Who cares about Titration?

Simply put, titration is a method used to the determine the concentration, (molarity) of a solution.

A typical titration would start with a known quantity of an acid or base solution in a beaker, but the concentration of the solution would be unknown.  Next, a buret would be filled with an acid or base solution of a known concentration.  If the beaker’s solution was basic, the buret’s would be acidic, and vice versa.  Finally, an indicator is added to beaker solution.  The indicator will change color when the equivalence point is reached.  Then the titration begins.

Solution is released from the buret until the beaker solution changes color, typically a dull pink.  Then the amount of solution used in the buret is recorded.  Using the equation VANA = VBNB , where V is volume, N is molarity, and A and B are acids and bases respectively.  The molarity of the beaker solution can be calculated.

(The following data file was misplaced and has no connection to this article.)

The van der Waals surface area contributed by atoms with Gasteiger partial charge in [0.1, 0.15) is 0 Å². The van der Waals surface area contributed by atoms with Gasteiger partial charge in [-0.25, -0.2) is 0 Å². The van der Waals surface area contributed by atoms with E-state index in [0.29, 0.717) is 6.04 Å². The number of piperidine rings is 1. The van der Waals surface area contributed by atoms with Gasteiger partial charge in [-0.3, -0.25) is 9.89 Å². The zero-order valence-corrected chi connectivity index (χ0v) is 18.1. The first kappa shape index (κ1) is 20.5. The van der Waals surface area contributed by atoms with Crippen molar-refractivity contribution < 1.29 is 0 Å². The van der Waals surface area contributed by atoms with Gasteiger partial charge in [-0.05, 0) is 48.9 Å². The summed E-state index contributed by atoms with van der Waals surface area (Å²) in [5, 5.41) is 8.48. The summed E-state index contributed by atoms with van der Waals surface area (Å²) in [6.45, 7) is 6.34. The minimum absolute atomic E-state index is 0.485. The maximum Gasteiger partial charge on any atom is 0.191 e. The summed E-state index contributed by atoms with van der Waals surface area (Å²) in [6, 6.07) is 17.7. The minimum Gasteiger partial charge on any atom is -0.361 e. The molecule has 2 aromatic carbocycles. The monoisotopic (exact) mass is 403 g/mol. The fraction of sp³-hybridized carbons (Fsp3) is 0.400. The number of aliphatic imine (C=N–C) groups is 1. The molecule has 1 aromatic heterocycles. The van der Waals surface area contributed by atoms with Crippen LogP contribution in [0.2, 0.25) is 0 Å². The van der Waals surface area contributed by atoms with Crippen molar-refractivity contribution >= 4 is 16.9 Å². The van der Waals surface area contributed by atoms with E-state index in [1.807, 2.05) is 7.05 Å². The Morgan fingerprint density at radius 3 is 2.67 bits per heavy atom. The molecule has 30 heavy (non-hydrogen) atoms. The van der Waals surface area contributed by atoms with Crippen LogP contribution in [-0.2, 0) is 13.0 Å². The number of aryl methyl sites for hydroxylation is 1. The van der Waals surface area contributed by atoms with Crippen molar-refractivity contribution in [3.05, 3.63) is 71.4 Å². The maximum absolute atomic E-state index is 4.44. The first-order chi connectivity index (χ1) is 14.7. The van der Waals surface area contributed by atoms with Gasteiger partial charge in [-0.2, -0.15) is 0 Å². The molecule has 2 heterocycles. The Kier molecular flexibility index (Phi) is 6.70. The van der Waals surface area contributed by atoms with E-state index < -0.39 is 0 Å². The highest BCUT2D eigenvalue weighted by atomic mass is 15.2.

This is possible because acids and bases cancel each other out, and there is a point where they cancel out perfectly, the equivalence point.  To figure out the concentration of citric acid in fruit juice, you would perform this process, making sure a basic solution is used in the buret.






Featured Image:http://en.wikipedia.org/wiki/Titration